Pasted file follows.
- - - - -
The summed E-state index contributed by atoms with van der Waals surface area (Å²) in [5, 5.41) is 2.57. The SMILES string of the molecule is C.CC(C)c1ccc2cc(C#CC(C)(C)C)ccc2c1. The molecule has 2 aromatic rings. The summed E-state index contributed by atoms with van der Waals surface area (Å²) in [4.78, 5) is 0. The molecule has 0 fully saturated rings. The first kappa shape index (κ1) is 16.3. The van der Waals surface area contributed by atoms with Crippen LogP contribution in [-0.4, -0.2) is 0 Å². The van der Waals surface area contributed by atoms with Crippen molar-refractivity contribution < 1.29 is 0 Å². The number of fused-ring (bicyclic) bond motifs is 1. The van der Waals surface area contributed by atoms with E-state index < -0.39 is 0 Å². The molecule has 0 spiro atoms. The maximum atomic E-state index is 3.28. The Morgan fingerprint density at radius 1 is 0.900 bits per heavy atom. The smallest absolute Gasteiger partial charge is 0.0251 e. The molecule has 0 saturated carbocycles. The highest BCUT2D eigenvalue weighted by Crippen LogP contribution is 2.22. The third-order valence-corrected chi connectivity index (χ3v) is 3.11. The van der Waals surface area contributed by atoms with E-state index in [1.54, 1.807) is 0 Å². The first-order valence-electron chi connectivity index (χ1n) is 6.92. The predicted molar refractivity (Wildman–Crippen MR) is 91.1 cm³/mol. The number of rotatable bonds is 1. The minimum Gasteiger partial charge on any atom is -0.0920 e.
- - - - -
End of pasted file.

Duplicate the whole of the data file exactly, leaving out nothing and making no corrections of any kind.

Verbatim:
The summed E-state index contributed by atoms with van der Waals surface area (Å²) in [5, 5.41) is 2.57. The SMILES string of the molecule is C.CC(C)c1ccc2cc(C#CC(C)(C)C)ccc2c1. The molecule has 2 aromatic rings. The summed E-state index contributed by atoms with van der Waals surface area (Å²) in [4.78, 5) is 0. The molecule has 0 fully saturated rings. The first kappa shape index (κ1) is 16.3. The van der Waals surface area contributed by atoms with Crippen LogP contribution in [-0.4, -0.2) is 0 Å². The van der Waals surface area contributed by atoms with Crippen molar-refractivity contribution < 1.29 is 0 Å². The number of fused-ring (bicyclic) bond motifs is 1. The van der Waals surface area contributed by atoms with E-state index < -0.39 is 0 Å². The molecule has 0 spiro atoms. The maximum atomic E-state index is 3.28. The Morgan fingerprint density at radius 1 is 0.900 bits per heavy atom. The smallest absolute Gasteiger partial charge is 0.0251 e. The molecule has 0 saturated carbocycles. The highest BCUT2D eigenvalue weighted by Crippen LogP contribution is 2.22. The third-order valence-corrected chi connectivity index (χ3v) is 3.11. The van der Waals surface area contributed by atoms with E-state index in [1.54, 1.807) is 0 Å². The first-order valence-electron chi connectivity index (χ1n) is 6.92. The predicted molar refractivity (Wildman–Crippen MR) is 91.1 cm³/mol. The number of rotatable bonds is 1. The minimum Gasteiger partial charge on any atom is -0.0920 e.